Brain and Spine Care
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Stroke is the fifth-leading cause of death in the U.S. and the leading cause of adult disability. How much do you know about stroke and how to prevent it?
True or False?
People with sleep apnea have an increased risk of having a stroke.
True. “I always screen my patients for sleep apnea after they’ve had a stroke, and I refer them to a sleep study if needed,” says Dr. Jon Durrani a neurologist. “If left untreated, sleep apnea markedly increases one’s risk for heart attack and stroke.”
In fact, findings of a study by the National Heart, Lung and Blood Institute of The National Institutes of Health support that obstructive sleep apnea is associated with an increased risk of stroke in middle-aged and older adults. In men, sleep apnea more than doubles the risk of stroke.
There is a strong correlation between atrial fibrillation (AFib) and stroke.
True. “There is a very strong connection between atrial fibrillation and stroke, and it’s why we are so aggressive with identifying patients with AFib,” says Dr. Durrani. “We will now do long-term monitoring with implantable devices that can monitor a patient for years, if needed.”
Quick action is vital, so you should drive a potential stroke patient to the hospital ER immediately.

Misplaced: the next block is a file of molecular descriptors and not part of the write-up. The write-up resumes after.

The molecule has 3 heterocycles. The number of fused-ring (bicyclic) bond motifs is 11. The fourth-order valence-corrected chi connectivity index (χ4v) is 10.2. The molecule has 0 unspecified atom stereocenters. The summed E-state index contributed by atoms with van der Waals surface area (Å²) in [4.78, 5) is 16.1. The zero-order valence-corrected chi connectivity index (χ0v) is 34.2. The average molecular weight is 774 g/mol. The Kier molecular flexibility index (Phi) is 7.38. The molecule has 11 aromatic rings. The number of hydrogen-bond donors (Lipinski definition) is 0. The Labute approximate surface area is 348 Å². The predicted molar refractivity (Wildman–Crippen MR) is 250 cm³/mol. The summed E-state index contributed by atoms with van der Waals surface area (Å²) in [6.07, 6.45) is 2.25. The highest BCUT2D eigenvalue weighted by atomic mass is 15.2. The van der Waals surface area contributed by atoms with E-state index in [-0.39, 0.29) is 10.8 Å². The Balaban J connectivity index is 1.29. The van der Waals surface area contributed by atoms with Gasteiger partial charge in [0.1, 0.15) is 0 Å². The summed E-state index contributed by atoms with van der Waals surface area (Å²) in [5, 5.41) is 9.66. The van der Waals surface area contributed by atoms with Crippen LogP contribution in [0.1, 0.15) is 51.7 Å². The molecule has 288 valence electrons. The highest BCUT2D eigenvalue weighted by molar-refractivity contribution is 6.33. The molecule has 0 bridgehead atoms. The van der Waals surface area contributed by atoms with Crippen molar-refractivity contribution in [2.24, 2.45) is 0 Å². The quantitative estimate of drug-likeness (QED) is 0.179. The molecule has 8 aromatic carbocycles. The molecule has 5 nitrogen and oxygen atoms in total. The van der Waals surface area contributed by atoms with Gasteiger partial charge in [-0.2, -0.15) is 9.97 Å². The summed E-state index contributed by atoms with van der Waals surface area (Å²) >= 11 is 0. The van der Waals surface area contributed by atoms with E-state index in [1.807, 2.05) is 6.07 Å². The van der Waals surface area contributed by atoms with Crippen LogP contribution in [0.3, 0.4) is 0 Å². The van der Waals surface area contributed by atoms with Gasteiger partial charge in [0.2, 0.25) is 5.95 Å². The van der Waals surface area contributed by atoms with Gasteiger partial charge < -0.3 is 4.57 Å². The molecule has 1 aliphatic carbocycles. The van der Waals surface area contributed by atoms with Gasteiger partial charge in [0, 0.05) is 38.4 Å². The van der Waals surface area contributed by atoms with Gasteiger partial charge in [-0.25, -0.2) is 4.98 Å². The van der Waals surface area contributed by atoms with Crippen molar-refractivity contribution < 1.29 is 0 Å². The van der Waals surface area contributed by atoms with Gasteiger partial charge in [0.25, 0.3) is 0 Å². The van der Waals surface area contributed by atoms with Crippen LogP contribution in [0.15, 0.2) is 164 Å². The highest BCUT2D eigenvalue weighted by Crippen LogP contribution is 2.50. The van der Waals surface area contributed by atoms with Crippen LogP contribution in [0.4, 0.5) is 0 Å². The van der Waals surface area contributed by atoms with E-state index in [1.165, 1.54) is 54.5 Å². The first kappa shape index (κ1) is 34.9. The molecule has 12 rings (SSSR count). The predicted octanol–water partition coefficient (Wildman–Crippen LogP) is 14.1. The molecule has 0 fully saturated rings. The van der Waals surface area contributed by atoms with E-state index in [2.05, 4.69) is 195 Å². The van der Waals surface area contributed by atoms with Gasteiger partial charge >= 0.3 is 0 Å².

False: While it is true that quick action is critical, if a stroke is suspected, call 9-1-1 immediately. By doing this, not only will assessment by qualified health professionals begin right away in the ambulance, but a medical team of doctors and nurses will be prepped and ready when you arrive at the ER.
I’m only in my 20s — strokes only happen to older people with hypertension.
False: A stroke can happen to anyone at any age. “Something that is not well-known about strokes today is that there is actually a rise in strokes in the younger crowd – particularly the 20-to-30-year-old population,” saays Dr. Durrani. While the reason for this rise in the incidence of stroke among younger Americans isn’t clear, experts believe it could be caused by the rise in childhood obesity with associated diabetes and hypertension.
“This increase is very concerning, as it is disabling many young adults,” says Dr. Durrani, who has treated a 21-year-old for stroke. “However, with an increased level of stroke awareness, these patients are receiving immediate stroke care.”
I am not a fanatic about eating healthy, I don’t have time to exercise, and I smoke only occasionally. I don’t have any health issues, so it’s not a big deal.
False: Whether you are in your 20s, 40s, or 60s, lifestyle choices you make today will affect your brain health as you age. Smoking any amount is bad for you — period. Eating healthy, staying active, maintaining a healthy weight, and taking any prescribed medications as directed will significantly help reduce your risk for heart disease and stroke.
According to Dr. Durrani, “Ultimately, I want to keep my patients as healthy as possible, for as long as possible, and help them to live long, healthy, happy lives.”
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